During a radio interview with KOA host Ross Kaminsky last week, Denver businessman and Republican candidate for U.S. Senate Joe O’Dea said he supported limiting the size of the federal government and reducing funding for “some” programs like Medicare and Social Security.
Below is the audio and a full transcript of the exchange:
Ross Kaminsky: “I want to know, would you be willing to try to tackle some of these issues in Social Security and Medicare? You know, a lot of people talk about cutting them, but really what the plans are normally is just cutting the rate of growth of them. The left talks about that as a cut when you’re just going to grow it a little slower, are you willing to go grab those third rails of politics?”
Joe O’Dea: “Well, I think in order to manage the debt, you’re going to have to grab everything. It’s not going to be just one pill that fixes this thing. It’s going to be a reduction in bureaucracies. It’s going to be a reduction in the size of our government. It’s going to be a reduction in some of those programs. We’re going to have to go across the board and look at smart ways to get — we still need to fund it, but we just need to do it smart.”
Ross Kaminsky: “Even under Reagan. Our government grew. You know, it seems like such a tall task. And I completely share your goal, your vision. Do you see any realistic way to make government smaller or even just not bigger?”
Joe O’Dea: “I think you have to look at these bureaucracies and what they do. And if you know, what disturbed me during the COVID period is we heard that 60% of our federal employees were not deemed essential. What’s that tell you? That means there’s some fluff, there’s some fat there. And when you’re running a business, you look at that fat in a time of recession and you start to cut that back so you can make your business profitable again. We’ve got to have that same concept when we’re looking at our federal government. We need to make it small and efficient so that it can do the things that we needed to do like fund our police, fund our military, fund our infrastructure. Small, concise government.”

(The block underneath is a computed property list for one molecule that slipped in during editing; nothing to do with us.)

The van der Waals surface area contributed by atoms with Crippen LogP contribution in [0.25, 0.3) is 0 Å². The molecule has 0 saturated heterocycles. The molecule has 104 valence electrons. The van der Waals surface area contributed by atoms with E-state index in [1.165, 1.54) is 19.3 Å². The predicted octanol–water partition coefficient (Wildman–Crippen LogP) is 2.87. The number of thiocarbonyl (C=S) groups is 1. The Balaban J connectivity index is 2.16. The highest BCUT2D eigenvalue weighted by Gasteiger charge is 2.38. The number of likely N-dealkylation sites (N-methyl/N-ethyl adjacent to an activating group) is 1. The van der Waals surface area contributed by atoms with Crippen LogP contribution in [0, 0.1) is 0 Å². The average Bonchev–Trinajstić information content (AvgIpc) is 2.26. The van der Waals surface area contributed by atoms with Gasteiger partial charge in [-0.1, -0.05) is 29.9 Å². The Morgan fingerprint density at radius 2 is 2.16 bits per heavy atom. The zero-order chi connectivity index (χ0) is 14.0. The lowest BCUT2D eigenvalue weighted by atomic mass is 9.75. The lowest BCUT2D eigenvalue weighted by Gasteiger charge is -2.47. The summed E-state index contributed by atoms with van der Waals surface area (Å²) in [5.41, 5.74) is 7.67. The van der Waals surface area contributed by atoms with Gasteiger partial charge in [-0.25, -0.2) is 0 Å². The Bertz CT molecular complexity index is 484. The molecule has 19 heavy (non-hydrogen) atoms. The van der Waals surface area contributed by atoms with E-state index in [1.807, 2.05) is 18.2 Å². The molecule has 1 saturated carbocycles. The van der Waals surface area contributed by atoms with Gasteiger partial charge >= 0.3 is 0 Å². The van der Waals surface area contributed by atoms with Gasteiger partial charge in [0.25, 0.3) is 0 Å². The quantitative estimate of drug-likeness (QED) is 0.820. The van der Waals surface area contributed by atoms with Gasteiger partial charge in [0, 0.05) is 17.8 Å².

During the interview, O’Dea was clear in that while he still wants to fund these programs he wants to see the federal government as a whole reduced in size.
O’Dea has mentioned that he opposes entitlement funding in interviews before but has not specifically answered questions regarding his stance on Medicare and Social Security.
In April, Colorado Democratic Party spokesperson Nico Delgado released a statement criticizing O’Dea and his Republican primary opponent state Rep. Ron Hanks (R-Cañon City) for staying silent on a GOP plan to decrease funding for Medicare and Social Security.
“Ron Hanks and Joe O’Dea would act as a rubber stamp for the Republican Party’s agenda to raise taxes and end Medicare and Social Security as we know it,” Delgado said. “Colorado can’t afford Ron Hanks, Joe O’Dea, or the Republican Party’s disastrous agenda.”
Earlier this year the Senate GOP’s campaign chief, U.S. Sen. Rick Scott (R-FL), released an election-year agenda that proposed federal programs like Medicare and Social Security be renegotiated every five years.
The plan was criticized by members of both parties, including by Senate Minority Leader U.S. Sen. Mitch McConnell (R-KY), but has been adopted by Republican candidates across the U.S. as part of their platform.
Also, during his 2020 presidential re-election campaign, Donald Trump said he wanted to cut taxes that help fund Social Security.
Despite these pushes from Republicans, Medicare and Social Security remain extremely popular. In 2020, Colorado had 939,000 people enrolled in Medicare and 916,000 people enrolled in Social Security.
An April poll conducted by the Democratic Senatorial Campaign Committee found that 65% of battleground state voters would be less likely to support the GOP “if Senate Republicans have a new plan that would end Medicare, Medicaid and Social Security in five years.”
A 2021 study by the Kaiser Family Foundation found that 94% of adults 65 and older report being very satisfied with the quality of their medical care and the availability of specialists. The study also found that when compared to privately-insured adults, Medicare-covered adults had similar access to care and fewer cost-related problems.
Last week, however, the Biden administration enacted the highest Medicare premium increase in history and endorsed a plan to funnel Medicare funding towards private insurance companies.
O’Dea, who could not be reached for comment, is facing off against Hanks in a contentious Republican primary on June 28. The winner will challenge incumbent U.S. Sen. Michael Bennet (D-CO) in November.